4 The Centre for Human Rights calls

  1. The Centre for Human Rights (CHR), Faculty of Law, University of Pretoria is concerned with the gross and systemic human rights violations targeted at HRDs, political activists, and civil society actors because of calls for greater reforms in Eswatini’s political governance system.
  2. In letters sent to the Prime Minister, the President of the Senate, and the Speaker of the House of Assembly of Eswatini; the African Commission on Human and Peoples’ Rights; the Pan African Parliament and the SADC Secretariat, the CHR calls on them to address and intervene in the human rights and democracy crisis in Eswatini.
  3. The CHR is particularly concerned about the situation of pervasive human rights, which saw the brutal assassination of renowned lawyer and human rights defender, Thulani Maseko, the CHR’s alumnus, class of 2005 and Vera Chirwa Prize Award 2011.
  4. Before Thulani’s assassination on 21 January 2023, Eswatini’s failure to effectively respond to the needs of its citizens led to civil unrest in June 2021.  The civil unrest was precipitated by the repressive measures of the government to silence people desperately calling for multiparty democracy. In response, the government unleashed riot police, who violently meted out violence on the people who were genuinely exercising their right to freely protest and demonstrate. As a result, an estimated 46 people died, 245 were heavily wounded, and 337 were arrested. In addition to these human rights violations, two members of parliament were arrested under trumped-up charges relating to terrorism and they have remained in custody awaiting their trial. Another political activist was doused with petrol and set alight in the face by state security agents at a roadside checkpoint.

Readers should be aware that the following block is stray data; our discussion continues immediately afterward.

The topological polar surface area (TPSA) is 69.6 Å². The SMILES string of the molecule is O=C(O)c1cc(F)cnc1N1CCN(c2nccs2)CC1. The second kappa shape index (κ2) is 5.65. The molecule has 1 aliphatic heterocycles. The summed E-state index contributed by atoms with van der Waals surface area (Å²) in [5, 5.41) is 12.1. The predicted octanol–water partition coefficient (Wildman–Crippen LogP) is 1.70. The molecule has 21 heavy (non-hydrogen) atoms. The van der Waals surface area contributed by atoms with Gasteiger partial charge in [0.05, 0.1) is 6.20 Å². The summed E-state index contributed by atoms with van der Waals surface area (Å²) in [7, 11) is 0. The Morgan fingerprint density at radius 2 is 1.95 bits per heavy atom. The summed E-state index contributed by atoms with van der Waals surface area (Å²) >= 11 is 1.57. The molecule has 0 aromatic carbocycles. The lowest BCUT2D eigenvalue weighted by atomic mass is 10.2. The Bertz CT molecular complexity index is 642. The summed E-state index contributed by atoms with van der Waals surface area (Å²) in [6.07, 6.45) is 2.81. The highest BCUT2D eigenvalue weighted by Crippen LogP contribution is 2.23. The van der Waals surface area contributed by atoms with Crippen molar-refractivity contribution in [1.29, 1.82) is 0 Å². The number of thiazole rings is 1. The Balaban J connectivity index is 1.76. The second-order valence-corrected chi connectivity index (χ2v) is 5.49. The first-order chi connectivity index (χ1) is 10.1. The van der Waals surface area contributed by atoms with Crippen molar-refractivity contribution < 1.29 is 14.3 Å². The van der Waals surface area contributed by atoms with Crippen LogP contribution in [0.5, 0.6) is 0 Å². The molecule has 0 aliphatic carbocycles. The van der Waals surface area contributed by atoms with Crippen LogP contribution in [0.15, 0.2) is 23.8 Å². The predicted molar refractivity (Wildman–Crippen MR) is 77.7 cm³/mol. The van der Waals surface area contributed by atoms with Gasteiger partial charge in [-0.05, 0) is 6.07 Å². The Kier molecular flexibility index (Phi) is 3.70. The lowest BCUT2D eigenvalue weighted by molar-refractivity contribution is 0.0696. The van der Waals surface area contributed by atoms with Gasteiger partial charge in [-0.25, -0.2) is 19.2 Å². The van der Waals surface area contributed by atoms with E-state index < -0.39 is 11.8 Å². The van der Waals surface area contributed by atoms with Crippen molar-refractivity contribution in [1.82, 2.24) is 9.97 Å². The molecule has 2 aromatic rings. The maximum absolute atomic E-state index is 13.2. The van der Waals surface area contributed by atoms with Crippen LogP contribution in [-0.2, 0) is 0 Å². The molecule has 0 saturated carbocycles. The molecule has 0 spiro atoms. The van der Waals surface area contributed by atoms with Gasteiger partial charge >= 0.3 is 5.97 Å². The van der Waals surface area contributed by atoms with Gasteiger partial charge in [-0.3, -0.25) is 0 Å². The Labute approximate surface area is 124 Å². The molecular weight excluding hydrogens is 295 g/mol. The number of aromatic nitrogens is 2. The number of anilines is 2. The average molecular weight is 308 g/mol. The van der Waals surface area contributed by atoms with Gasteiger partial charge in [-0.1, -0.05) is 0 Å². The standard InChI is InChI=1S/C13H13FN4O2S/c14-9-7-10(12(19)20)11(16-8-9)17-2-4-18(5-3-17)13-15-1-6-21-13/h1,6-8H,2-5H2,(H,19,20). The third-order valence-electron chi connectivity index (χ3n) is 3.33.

5. In light of the egregious human rights violations and democracy deficit in Eswatini, the CHR calls on civil society organisations to continue their efforts to document the violations and lobby the government to desist from violating the freedoms set out in the Eswatini Constitution and in treaties to which the country is a party, and pursue justice for the victims.
  6. The CHR also calls on the Pan African Parliament and the African Commission on Human and Peoples’ Rights to conduct investigations to establish the human rights violations taking place and issue recommendations, reminding the state of its obligations to protect, promote, respect and fulfil human rights.
  7. The CHR further calls on Eswatini to ensure that independent investigations of the human rights violations from 2021 to 2023 are conducted and the perpetrators held accountable. The Kingdom of Eswatini must cooperate with civil society, regional human rights mechanisms and the people of Eswatini in facilitating political dialogue before the September 2023 elections.

SaveEswatiniDemocracy, an advocacy campaign by the Human Rights and Democratisation in Africa (HRDA) Class 2023 namely: CHIKOMBA Idirashe Amanda, CHITHOPE-MWALE Chimwemwe, GREENE. O Jonette-Ann Matilda, KANHIYA Lakshita, KASONDE Kafula, KITHEMBE Ilse Syonthi, MOYO Daniel Thamsanqa, MSOMI Zaharah Nosisekelo, MUROPA Makomborero Carl and NSIBANDZE Mlondi.

For more information, please contact:

Assistant Director

Tel:  +27 (0)12 420 3810
 Lloyd Kuveya@up.ac.za